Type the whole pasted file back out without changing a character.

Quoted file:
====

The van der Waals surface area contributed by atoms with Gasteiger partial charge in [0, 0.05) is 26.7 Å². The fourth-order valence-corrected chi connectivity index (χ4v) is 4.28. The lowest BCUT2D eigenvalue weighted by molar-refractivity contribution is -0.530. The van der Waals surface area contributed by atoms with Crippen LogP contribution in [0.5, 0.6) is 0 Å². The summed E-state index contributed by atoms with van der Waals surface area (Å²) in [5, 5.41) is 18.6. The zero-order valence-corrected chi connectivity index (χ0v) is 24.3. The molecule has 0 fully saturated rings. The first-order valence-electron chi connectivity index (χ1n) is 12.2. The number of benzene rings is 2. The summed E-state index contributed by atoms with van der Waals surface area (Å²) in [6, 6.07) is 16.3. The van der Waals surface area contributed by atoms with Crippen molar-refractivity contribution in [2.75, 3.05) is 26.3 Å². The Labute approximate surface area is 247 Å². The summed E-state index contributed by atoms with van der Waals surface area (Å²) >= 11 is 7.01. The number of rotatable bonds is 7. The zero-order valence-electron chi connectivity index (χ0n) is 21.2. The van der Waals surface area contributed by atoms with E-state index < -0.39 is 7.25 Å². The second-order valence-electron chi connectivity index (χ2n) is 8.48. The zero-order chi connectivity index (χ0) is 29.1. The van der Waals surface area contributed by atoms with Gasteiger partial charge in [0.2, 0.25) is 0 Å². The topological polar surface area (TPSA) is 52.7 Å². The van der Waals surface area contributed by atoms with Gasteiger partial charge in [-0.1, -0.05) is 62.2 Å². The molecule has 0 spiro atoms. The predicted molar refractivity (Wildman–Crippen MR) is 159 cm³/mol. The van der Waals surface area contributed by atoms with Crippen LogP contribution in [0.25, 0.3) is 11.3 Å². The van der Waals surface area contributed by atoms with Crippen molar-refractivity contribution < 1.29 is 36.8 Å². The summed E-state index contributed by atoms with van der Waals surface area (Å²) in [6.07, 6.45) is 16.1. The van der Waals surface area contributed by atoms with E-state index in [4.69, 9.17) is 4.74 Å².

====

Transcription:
The van der Waals surface area contributed by atoms with Gasteiger partial charge in [0, 0.05) is 26.7 Å². The fourth-order valence-corrected chi connectivity index (χ4v) is 4.28. The lowest BCUT2D eigenvalue weighted by molar-refractivity contribution is -0.530. The van der Waals surface area contributed by atoms with Crippen LogP contribution in [0.5, 0.6) is 0 Å². The summed E-state index contributed by atoms with van der Waals surface area (Å²) in [5, 5.41) is 18.6. The zero-order valence-corrected chi connectivity index (χ0v) is 24.3. The molecule has 0 fully saturated rings. The first-order valence-electron chi connectivity index (χ1n) is 12.2. The number of benzene rings is 2. The summed E-state index contributed by atoms with van der Waals surface area (Å²) in [6, 6.07) is 16.3. The van der Waals surface area contributed by atoms with Crippen molar-refractivity contribution in [2.75, 3.05) is 26.3 Å². The Labute approximate surface area is 247 Å². The summed E-state index contributed by atoms with van der Waals surface area (Å²) >= 11 is 7.01. The number of rotatable bonds is 7. The zero-order valence-electron chi connectivity index (χ0n) is 21.2. The van der Waals surface area contributed by atoms with E-state index < -0.39 is 7.25 Å². The second-order valence-electron chi connectivity index (χ2n) is 8.48. The zero-order chi connectivity index (χ0) is 29.1. The van der Waals surface area contributed by atoms with Gasteiger partial charge in [0.2, 0.25) is 0 Å². The topological polar surface area (TPSA) is 52.7 Å². The van der Waals surface area contributed by atoms with Gasteiger partial charge in [-0.1, -0.05) is 62.2 Å². The molecule has 0 spiro atoms. The predicted molar refractivity (Wildman–Crippen MR) is 159 cm³/mol. The van der Waals surface area contributed by atoms with Crippen LogP contribution in [0.25, 0.3) is 11.3 Å². The van der Waals surface area contributed by atoms with Crippen molar-refractivity contribution < 1.29 is 36.8 Å². The summed E-state index contributed by atoms with van der Waals surface area (Å²) in [6.07, 6.45) is 16.1. The van der Waals surface area contributed by atoms with E-state index in [4.69, 9.17) is 4.74 Å².